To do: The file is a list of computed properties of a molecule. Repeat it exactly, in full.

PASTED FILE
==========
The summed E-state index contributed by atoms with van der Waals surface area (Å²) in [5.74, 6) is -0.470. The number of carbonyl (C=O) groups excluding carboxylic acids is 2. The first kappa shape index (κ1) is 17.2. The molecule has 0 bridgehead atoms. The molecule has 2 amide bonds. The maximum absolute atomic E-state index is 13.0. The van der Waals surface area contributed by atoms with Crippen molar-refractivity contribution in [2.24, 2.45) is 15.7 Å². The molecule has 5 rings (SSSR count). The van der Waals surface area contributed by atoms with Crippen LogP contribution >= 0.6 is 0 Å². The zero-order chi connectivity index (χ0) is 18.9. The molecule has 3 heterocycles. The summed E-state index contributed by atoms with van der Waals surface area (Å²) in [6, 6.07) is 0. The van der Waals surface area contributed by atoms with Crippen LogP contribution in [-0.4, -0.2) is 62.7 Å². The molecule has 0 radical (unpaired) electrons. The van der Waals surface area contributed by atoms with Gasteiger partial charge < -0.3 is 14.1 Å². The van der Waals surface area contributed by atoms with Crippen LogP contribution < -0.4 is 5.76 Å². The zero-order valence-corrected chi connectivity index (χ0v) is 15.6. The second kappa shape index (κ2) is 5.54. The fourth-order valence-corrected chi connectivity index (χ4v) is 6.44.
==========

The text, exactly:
The summed E-state index contributed by atoms with van der Waals surface area (Å²) in [5.74, 6) is -0.470. The number of carbonyl (C=O) groups excluding carboxylic acids is 2. The first kappa shape index (κ1) is 17.2. The molecule has 0 bridgehead atoms. The molecule has 2 amide bonds. The maximum absolute atomic E-state index is 13.0. The van der Waals surface area contributed by atoms with Crippen molar-refractivity contribution in [2.24, 2.45) is 15.7 Å². The molecule has 5 rings (SSSR count). The van der Waals surface area contributed by atoms with Crippen LogP contribution >= 0.6 is 0 Å². The zero-order chi connectivity index (χ0) is 18.9. The molecule has 3 heterocycles. The summed E-state index contributed by atoms with van der Waals surface area (Å²) in [6, 6.07) is 0. The van der Waals surface area contributed by atoms with Crippen LogP contribution in [-0.4, -0.2) is 62.7 Å². The molecule has 0 radical (unpaired) electrons. The van der Waals surface area contributed by atoms with Gasteiger partial charge < -0.3 is 14.1 Å². The van der Waals surface area contributed by atoms with Crippen LogP contribution < -0.4 is 5.76 Å². The zero-order valence-corrected chi connectivity index (χ0v) is 15.6. The second kappa shape index (κ2) is 5.54. The fourth-order valence-corrected chi connectivity index (χ4v) is 6.44.